On Tuesday, a senior London police officer had said that plastic bullets were one of the tactics being considered by the authorities. Such bullets have never been used before during British disturbances.
London calm, violence spreads to other cities
Thousands of extra police officers flooded into London on Wednesday in a bid to end Britain's worst rioting in a generation. An eerie calm prevailed in the capital, but unrest spread across England on a fourth night of violence driven by diverse and brazen crowds of young people.
Scenes of ransacked stores, torched cars and blackened buildings frightened and outraged Britons just a year before their country is to host next summer's Olympic Games, bringing demands for a tougher response from law enforcement. Police across the country have made more than 1,100 arrests since the violence broke out over the weekend.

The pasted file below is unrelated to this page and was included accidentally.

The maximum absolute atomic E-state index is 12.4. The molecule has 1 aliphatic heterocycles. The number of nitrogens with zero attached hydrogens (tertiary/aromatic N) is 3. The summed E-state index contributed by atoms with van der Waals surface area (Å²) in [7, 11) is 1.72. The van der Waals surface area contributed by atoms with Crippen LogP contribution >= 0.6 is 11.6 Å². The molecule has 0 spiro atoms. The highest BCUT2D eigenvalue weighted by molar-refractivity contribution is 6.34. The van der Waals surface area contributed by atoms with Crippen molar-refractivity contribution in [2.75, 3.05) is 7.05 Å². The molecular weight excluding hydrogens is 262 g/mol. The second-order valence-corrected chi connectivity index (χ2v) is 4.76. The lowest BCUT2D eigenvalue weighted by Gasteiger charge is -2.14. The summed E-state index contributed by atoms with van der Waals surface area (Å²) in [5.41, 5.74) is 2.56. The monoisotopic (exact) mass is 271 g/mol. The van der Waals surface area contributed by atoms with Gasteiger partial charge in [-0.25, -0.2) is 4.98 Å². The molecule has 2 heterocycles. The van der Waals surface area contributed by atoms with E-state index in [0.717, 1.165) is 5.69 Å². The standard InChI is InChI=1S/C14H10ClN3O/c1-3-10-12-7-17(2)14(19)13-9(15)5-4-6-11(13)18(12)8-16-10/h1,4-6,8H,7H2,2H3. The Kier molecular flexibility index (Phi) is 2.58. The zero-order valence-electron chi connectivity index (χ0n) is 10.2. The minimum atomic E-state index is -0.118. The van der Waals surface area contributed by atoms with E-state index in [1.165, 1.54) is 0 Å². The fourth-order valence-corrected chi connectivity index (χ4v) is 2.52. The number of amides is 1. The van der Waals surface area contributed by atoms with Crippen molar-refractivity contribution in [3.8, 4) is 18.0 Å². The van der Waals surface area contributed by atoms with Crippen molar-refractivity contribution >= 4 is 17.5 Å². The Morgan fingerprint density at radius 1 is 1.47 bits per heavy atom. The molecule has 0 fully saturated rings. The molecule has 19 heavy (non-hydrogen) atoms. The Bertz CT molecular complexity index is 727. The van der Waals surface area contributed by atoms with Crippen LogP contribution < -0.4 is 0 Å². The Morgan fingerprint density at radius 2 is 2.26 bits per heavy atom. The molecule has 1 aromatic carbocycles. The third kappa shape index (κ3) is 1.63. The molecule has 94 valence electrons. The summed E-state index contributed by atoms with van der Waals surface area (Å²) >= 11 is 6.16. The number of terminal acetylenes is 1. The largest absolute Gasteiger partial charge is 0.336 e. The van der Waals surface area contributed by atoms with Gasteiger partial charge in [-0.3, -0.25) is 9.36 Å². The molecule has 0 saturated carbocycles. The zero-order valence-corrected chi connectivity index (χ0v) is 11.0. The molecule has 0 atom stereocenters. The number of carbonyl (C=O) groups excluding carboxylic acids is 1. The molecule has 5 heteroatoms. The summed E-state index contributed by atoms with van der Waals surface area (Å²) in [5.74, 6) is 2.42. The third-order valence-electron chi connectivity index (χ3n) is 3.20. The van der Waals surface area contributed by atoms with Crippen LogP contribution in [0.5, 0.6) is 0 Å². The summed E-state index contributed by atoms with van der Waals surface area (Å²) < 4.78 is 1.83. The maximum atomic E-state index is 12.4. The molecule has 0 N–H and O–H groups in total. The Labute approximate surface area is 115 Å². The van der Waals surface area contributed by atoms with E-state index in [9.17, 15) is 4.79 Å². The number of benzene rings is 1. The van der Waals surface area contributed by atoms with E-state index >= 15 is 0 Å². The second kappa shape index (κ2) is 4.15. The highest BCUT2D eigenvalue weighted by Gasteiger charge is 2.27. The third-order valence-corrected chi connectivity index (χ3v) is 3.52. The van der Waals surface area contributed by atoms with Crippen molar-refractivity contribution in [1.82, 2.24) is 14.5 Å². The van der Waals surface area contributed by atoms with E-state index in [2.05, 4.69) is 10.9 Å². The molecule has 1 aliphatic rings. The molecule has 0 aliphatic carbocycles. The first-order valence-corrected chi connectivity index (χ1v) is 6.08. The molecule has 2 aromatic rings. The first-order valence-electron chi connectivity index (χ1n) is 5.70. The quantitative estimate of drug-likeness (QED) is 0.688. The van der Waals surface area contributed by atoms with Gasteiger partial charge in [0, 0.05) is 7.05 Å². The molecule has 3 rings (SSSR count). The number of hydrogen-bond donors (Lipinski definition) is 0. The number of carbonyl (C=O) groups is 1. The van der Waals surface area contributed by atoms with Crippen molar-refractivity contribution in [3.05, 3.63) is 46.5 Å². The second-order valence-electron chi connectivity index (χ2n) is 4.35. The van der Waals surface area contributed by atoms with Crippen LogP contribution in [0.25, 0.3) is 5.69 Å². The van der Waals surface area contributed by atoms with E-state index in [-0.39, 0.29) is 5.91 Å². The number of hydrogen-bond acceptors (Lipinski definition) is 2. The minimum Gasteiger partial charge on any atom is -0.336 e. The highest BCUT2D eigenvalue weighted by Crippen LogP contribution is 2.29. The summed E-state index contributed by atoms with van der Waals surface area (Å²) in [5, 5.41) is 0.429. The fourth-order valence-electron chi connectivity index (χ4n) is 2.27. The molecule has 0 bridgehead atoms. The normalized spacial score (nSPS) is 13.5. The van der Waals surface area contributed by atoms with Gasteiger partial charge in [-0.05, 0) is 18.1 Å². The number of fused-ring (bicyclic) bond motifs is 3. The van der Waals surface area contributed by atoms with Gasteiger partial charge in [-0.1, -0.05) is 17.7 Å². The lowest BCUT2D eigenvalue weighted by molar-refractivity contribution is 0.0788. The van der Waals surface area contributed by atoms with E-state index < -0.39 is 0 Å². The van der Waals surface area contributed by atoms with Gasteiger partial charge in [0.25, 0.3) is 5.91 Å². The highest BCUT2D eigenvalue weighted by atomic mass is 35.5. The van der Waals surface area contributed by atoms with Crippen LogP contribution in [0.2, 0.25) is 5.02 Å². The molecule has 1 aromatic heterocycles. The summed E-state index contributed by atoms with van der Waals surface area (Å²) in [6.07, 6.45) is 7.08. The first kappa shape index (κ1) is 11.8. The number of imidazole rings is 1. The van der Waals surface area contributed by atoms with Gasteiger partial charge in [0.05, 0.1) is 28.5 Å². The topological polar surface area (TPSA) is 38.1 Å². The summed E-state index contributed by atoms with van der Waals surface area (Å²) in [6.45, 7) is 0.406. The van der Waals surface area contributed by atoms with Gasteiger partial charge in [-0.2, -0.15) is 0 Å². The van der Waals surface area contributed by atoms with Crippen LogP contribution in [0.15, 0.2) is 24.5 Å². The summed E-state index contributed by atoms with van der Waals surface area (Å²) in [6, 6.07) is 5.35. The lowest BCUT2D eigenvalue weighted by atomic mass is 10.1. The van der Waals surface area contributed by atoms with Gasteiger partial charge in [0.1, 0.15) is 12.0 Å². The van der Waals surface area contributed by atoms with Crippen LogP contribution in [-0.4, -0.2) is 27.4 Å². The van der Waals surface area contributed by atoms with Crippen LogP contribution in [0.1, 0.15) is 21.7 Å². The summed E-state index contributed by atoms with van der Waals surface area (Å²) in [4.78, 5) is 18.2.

In London, where armoured vehicles and convoys of police vans patrolled the streets, authorities said there would be 16,000 officers on duty - almost triple the number present Monday. They said a large presence would remain in the city through the next 24 hours at least.
The show of force seems to have worked.
"Without wishing to speak too soon it's been reasonably quiet for us so far tonight," London's Fire Brigade said in a message posted to Twitter earlier in the evening. "Let's hope it stays that way."
But outside the capital, chaos was spreading. (With agency inputs)